Introduced by Councilman David Yates, the proposal would require that a majority of the signatures needed to nominate a property for landmark status come from people who live within a one-mile radius of the site.
It would also give the full council final say over landmarks decisions. Yates says the process needs more council oversight. He points to properties like the Colonial Gardens building in south Louisville, a local landmark that has sat vacant for years.
But opponents of the Yates proposal. like Cherise Williams, say it would deprive many citizens of a voice in the process.
“I do not just only care about where I live. I care about the community as a whole and I’d like to have input on what goes on in my whole city,” she said.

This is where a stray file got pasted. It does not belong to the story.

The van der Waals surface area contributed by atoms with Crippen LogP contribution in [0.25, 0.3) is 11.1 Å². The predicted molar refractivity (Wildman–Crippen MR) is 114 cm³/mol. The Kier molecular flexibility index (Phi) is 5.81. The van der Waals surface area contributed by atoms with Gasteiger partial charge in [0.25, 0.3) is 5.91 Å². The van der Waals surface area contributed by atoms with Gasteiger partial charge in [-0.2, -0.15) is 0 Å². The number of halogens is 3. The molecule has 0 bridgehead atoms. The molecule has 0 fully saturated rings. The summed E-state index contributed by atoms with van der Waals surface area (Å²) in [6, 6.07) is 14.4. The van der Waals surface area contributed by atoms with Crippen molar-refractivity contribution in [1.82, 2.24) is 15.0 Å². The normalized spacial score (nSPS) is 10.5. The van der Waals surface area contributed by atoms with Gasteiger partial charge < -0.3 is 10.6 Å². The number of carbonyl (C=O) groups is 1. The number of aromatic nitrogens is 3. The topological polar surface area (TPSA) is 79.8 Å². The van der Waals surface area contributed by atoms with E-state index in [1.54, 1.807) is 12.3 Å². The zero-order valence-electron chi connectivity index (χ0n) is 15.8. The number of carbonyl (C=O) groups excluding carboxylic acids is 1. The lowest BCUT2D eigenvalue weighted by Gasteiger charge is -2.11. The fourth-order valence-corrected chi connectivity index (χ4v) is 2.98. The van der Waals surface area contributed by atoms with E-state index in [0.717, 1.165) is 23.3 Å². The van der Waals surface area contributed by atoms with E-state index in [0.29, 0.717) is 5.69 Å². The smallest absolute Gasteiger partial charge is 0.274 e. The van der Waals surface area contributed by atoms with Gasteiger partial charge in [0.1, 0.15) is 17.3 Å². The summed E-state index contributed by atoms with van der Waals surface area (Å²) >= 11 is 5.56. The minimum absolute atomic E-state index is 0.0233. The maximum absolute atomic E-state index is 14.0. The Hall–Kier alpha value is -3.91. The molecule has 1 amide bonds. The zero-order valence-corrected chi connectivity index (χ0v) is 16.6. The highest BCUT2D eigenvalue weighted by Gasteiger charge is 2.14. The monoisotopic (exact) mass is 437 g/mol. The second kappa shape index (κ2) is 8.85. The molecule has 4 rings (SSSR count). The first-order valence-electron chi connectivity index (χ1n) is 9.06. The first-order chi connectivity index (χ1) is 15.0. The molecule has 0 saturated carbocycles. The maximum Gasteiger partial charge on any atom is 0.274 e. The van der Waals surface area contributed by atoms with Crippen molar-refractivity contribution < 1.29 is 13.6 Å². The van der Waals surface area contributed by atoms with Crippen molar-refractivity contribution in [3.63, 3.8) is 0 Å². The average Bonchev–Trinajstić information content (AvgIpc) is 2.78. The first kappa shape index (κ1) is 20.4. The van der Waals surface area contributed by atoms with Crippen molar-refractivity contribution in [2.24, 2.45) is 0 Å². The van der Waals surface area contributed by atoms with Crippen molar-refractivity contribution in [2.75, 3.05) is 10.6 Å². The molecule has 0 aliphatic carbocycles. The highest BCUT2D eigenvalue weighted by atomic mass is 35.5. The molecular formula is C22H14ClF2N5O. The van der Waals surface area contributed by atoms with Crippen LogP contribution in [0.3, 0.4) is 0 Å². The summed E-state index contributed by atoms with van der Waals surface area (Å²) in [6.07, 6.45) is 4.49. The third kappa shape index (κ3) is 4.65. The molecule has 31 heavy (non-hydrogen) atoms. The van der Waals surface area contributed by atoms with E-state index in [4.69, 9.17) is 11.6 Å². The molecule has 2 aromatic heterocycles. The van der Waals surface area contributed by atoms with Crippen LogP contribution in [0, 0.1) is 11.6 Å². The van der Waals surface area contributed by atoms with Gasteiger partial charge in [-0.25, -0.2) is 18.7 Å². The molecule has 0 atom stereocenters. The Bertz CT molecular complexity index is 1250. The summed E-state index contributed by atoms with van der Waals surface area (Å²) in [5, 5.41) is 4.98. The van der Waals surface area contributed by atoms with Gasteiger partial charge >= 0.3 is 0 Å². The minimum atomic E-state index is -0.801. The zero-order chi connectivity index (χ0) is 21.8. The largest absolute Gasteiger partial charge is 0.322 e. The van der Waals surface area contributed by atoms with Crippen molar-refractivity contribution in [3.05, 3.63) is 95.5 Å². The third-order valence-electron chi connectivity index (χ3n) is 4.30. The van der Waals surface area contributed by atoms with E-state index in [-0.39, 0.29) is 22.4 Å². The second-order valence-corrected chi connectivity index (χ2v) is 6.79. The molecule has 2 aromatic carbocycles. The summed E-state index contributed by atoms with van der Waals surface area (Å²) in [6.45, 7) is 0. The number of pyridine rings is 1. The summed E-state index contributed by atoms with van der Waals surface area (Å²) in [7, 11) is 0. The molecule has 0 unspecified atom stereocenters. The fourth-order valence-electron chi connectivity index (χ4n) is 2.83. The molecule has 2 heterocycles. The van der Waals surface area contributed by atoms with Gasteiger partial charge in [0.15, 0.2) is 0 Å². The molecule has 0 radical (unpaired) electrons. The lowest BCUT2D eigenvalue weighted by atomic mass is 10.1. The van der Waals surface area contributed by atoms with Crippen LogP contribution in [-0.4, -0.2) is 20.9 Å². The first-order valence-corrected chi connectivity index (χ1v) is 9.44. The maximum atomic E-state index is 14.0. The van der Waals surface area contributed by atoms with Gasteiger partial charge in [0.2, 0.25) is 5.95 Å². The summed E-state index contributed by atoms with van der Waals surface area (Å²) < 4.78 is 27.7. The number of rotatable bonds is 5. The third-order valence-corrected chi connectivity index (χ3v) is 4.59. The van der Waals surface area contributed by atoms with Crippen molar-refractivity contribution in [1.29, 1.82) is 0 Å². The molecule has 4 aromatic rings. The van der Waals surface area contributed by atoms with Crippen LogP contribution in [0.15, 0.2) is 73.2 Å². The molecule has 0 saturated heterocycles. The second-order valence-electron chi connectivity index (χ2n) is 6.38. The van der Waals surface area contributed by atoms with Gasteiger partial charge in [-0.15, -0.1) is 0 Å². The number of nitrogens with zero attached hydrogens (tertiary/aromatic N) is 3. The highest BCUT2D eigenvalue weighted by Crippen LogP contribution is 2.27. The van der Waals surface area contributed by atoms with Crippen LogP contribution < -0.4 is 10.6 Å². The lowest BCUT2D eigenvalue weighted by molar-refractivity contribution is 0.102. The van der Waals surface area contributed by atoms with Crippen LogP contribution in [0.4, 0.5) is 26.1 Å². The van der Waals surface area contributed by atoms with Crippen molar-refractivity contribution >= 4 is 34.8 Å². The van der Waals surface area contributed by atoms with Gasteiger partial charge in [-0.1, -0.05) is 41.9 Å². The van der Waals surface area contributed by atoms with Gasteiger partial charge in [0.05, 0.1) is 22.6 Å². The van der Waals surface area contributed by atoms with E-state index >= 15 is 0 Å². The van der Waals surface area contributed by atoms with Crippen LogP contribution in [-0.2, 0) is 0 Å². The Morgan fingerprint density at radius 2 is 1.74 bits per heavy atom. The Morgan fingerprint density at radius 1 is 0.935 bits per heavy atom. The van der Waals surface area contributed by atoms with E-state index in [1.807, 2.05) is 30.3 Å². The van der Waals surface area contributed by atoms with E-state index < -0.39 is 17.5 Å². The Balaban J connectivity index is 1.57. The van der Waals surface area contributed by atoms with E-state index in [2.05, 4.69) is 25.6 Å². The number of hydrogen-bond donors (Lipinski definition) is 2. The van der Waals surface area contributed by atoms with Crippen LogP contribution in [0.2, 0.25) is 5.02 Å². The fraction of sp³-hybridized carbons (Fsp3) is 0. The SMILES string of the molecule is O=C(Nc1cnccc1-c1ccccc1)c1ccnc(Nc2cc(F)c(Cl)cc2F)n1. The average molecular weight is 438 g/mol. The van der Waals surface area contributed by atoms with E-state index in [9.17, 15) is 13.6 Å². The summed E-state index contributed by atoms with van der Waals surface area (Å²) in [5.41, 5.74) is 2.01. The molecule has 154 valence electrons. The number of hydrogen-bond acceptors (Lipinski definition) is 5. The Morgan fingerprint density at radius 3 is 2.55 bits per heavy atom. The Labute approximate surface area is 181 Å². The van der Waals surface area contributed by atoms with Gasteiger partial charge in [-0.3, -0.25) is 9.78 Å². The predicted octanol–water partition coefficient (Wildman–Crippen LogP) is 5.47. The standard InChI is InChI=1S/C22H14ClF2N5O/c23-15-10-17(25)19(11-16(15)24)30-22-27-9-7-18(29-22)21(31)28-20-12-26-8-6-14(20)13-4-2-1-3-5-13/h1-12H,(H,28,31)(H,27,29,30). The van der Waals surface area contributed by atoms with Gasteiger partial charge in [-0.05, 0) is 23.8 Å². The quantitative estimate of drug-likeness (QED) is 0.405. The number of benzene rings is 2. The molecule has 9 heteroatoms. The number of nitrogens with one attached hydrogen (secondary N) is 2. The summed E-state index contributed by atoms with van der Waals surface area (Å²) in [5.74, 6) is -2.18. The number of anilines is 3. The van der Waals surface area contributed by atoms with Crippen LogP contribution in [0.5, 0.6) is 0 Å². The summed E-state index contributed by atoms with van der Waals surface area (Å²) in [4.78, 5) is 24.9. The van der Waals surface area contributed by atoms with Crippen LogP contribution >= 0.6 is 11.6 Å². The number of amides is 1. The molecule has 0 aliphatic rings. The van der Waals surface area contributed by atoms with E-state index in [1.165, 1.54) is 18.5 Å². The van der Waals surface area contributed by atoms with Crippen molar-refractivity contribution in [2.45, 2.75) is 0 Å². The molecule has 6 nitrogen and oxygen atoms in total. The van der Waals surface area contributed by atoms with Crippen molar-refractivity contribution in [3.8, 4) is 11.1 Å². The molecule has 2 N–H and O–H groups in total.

Williams was among about 20 opponents of the proposal who took part in a downtown press conference today.
Martina Kunnecke, president of the group Neighborhood Planning and Preservation, is also opposed to an alternative proposed by Councilman Tom Owen that would expand the petition radius.
“We see no need to entertain compromises to change something that essentially is not broken, so, no, there’s not support here for that,” Kunnecke said.
The measure will be considered by the Metro Council’s Planning and Zoning Committee at 1:30pm Tuesday.